My first time in a Shinola Hotel room was at the start of the pandemic, when a friend came to visit and invited a few of us for a cloistered meeting in the living room of his studio in the size of an apartment.
I found the design to be clean and charming, with a comforting minimalism that I would have gladly transplanted into my own home. Earth-toned mid-century seating, paneled walls, and filtered lighting invoked a Crate & Barrel advertisement, only in Shinola’s iteration the vintage trend was balanced with an industrial-chic component reminiscent of its watches – steel accents and black trim for a hint of Detroit grain. For my well-traveled friend, the hotel was “pretentious”, but “comfortable”. Another jet setter in 2019 called it one of the nicest places she’s ever stayed.
This weekend, however, I returned to find the four-year-old Shinola looking a little dated – its once-trendy “retro-hipster aesthetic” is starting to look like a relic forward. (That’s to say nothing of the staff, amenities, and views, which aside from the slow construction project on the site of the old Hudson, remain extremely pleasant.)
It was while I was standing in the shower that I started seeing him. The rust-colored bands along the tile; natural fiber bags containing various items, including a roll of toilet paper; the serif font used to identify others, such as a napkin: BATH. My suspicions were confirmed when I squeezed a tube of shower gel to smell musky – like the one from the Commes des Garçons incense series that a hip friend started wearing during the pandemic. Google the words “popularity of musk fragrances”, and a March 2020 article is the first to appear.
I continued to build my file once back in the bedroom, where I saw a harmless abstract painting in muted tones. I thought of a local artist who had made pieces like this many years ago, but whose work had since evolved.
If you’ve heard of the “imminent” “Vibe Shift”, you can see that Hotel Shinola is unlikely to survive – at least not without an overhaul.
For the uninitiated (and, if so, congratulations), I’ll save:
“The Vibe Shift refers to a slang term used in a February 2022 New York magazine article, it describes a dramatic cultural shift that makes current trends seem outdated while a wave of new trends is inaugurated,” explains the Know Your Meme website. Consider downtown after the Great Recession, which transformed almost overnight from interesting, edgy, and empty into some kind of post-college campus for millennials selling mortgages, filled with a bin literal sand. It was a change of mood – locally, anyway.
The New York article didn’t do much to explain exactly what the change would be, only assuring us that it was coming. But the same day it popped up, a friend from the Bay Area shared a blog post that I think described the preference pivot.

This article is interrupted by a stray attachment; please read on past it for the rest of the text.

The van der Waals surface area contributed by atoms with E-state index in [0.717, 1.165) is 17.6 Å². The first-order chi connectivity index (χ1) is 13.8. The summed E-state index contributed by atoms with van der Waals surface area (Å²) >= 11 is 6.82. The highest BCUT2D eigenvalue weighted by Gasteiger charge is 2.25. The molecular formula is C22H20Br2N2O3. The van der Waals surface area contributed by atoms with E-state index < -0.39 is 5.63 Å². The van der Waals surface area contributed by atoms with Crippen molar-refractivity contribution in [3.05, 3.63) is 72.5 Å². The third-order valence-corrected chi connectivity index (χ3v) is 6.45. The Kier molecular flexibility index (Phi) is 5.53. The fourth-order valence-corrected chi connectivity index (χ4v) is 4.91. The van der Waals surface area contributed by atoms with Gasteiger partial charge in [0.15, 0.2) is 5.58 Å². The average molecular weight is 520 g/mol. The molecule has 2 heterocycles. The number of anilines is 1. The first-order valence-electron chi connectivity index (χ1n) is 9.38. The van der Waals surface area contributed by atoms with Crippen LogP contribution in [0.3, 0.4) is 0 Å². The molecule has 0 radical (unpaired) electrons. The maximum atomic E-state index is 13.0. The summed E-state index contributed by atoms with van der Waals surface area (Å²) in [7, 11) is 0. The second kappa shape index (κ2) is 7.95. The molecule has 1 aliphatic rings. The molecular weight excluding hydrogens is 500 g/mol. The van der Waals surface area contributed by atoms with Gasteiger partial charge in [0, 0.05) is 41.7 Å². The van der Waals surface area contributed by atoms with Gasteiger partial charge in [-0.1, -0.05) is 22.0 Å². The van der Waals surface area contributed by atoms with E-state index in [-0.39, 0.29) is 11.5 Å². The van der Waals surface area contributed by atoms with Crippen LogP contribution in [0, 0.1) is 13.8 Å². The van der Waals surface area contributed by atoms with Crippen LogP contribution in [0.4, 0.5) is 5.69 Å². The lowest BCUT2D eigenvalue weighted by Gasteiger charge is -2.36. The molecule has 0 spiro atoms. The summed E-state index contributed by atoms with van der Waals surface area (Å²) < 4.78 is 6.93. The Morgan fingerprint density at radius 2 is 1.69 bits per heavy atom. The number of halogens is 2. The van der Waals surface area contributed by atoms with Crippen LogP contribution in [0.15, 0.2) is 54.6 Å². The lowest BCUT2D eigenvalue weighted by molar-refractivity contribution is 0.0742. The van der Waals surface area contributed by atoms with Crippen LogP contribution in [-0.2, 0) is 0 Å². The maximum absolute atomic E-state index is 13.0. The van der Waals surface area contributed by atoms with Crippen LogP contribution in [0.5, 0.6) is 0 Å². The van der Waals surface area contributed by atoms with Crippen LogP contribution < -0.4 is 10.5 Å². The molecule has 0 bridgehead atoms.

Titled “Too many places are STERILE and TORCHED – let’s make them COOL and FUNKY”, it describes a rejection of the aesthetic that is “clean, but in a charmless, lifeless, cookie-cutter and sans serif that makes you think of ‘direct-to-consumer-optimized business models and chronological brands.’” What people want now, he argued, are “ungrammable hanger zones (UGHZ) “
“What we have in mind specifically is the kind of warm, welcoming and unpretentious place that proliferated in the 90s, during the more picturesque and older era of globalization,” continued the blog, Blackbird Spyplane. “The type of tearoom, coffeeshop, dive bar, pizzeria, etc. that carries signifiers such as:
Slow internet / no internet
A hodgepodge of mismatched china/mismatched furniture, possibly including an ottoman and an old sofa
Maybe, like, a burlap coffee sack pinned to the wall next to a Japanese parasol as decor.
A bulletin board with a bunch of “DRUMMER WANTED” and “CATSITTER AVAILABLE” flyers
The piece made me dream of AJ’s Music Cafe in Ferndale, long closed, where pets were allowed inside, live music was sometimes impromptu and, yes, the internet was slow. I hadn’t enjoyed this weird place enough, I told myself.
Of course, I’m not delusional; I know the Shinola Hotel is the epitome of a luxury brand. But I wondered how long it would last before it needed a makeover or was replaced by a newer, hipper boutique hotel. Or perhaps, in their never-ending quest for “authenticity”, the privileged would reject the trend altogether and make their new move to the decades-old Courtyard Marriott.
Without the pandemic, the Shinola might have had more time. Although his brand, which co-opted the “renaissance” of Detroit, is a sinking currency on its own, the pandemic has dimmed whatever shine remains. Covid-19 marked the end of so many things – mental health, careers, marriages, life as we knew it. It goes without saying that such a profound change should be reflected in the cultural space.
My mood board, for one, looks a lot fancier as we respawn. Recently, I found myself festooning windows with chains of old surgical masks and draping a perfectly good glass table in an assortment of lime green clothes.
To that end, the common “living room” on Shinola’s first level, where an array of bright, ceiling-high contemporary artwork helps offset what might be mistaken for a Crate & Barrel showroom, can resist change.
And in the hotel’s defense, not everyone considers it dated – yet. For an older man I met in the elevator, the vibe remains “funky”.
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